ADB and AIIB cooperation
Takehiko Nakao, president of the Asian Development Bank (ADB) stated at a press conference his desire to increase “cooperation over competition” with the Asia Infrastructure Investment Bank (AIIB). In reference to the AIIB's relative inexperience, Nakao stated “it is also important to cooperate with the AIIB in order to draw them toward international standards.” In response to a question regarding the possibility of ADB assistance for North Korea, he stated “it would be the prerogative of the member states, but no such talks are currently in place.”
Asian Development Bank Updates
The ADB and Afghanistan signed three energy contracts to support the country's energy security and efficiency. The contracts, totaling 80 million USD, are part of a 415 million USD grant with numerous other cofinancers. Afghanistan relies heavily on energy imports from neighboring countries. The contracts and grant are aimed to expand the country's energy producing capacity by building new stations and expanding the current grid.
Healthcare in Laos
The ADB is providing a 30 million USD policy-based grant to the Lao People's Democratic Republic (Lao PDR) to expand healthcare coverage. The grant is the second part of the government's Health Sector Reform Strategy to achieve universal health care coverage by 2025. The project will support enhancing healthcare for the poor, especially women and children by improving health human resource management and the sector's financial management system.
The ADB is expanding projects into the Eurasia region by increasing investments in Georgia. ADB will work on improving the water supply, sanitation, and wastewater systems in Georgia’s ski resort in the Caucasus mountain range, Gudauri. Werner Liepach, a director at ADB, says that the bank intends to pursue a long term partnership with Georgia, and that urban and water development are of high priority to the bank. In addition, ADB will be invest in Georgian infrastructure to improve transit and tourist potential.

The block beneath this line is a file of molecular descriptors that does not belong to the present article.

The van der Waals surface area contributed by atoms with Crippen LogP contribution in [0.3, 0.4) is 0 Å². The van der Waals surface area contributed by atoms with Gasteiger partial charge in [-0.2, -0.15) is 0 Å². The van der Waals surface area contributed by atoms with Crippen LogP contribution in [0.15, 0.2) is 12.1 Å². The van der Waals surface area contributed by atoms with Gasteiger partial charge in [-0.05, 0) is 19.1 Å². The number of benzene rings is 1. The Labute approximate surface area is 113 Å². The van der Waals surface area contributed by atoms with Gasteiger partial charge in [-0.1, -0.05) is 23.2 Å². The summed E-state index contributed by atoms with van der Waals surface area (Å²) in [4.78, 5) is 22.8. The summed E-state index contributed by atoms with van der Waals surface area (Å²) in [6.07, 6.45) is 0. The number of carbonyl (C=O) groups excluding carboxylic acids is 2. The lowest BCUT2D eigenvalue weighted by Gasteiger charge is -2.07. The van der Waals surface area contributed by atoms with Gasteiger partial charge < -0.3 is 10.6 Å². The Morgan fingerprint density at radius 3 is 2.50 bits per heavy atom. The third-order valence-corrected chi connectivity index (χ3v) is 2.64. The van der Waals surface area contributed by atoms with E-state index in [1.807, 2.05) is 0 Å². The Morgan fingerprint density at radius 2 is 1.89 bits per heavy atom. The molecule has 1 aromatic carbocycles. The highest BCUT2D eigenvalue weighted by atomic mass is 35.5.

Seven Multilateral Development Banks (MDBs), including the ADB, launched a new platform to collaborate on economic migration and forced displacement. In response to a request by the G7, the MDBs involved are continuing to cooperate on the project. Four priority areas include refining a common framework for MDB engagement with the two issues, advancing cooperation on knowledge and data, ensuring strategic coordination of efforts with fellow MDBs, governments, and NGOs, and using better-targeted instruments and products.
China provides disaster relief to Pakistan
China has supported the United Nations Development Programme's (UNDP) project in Balochistan and the Federally Administered Tribal Areas (FATA) in Pakistan to provide disaster relief from past flooding. Chinese aid, provided under the framework of the South-South Cooperation Fund, offered food assistance to affected families. This is the first Chinese contribution to the World Food Programme (WFP) in Pakistan.
China looks to Mexico
China looks to invest in the Lázaro Cárdenas Port in Michoacan, Mexico after Chinese officials met with Mexican officials. The port is a good avenue to expand trade relations with Mexico because it already has nearly all infrastructure needed to be successful and lies in a location that is geographically advantageous for importing and exporting manufactured vehicular goods, minerals, and other bulk cargo.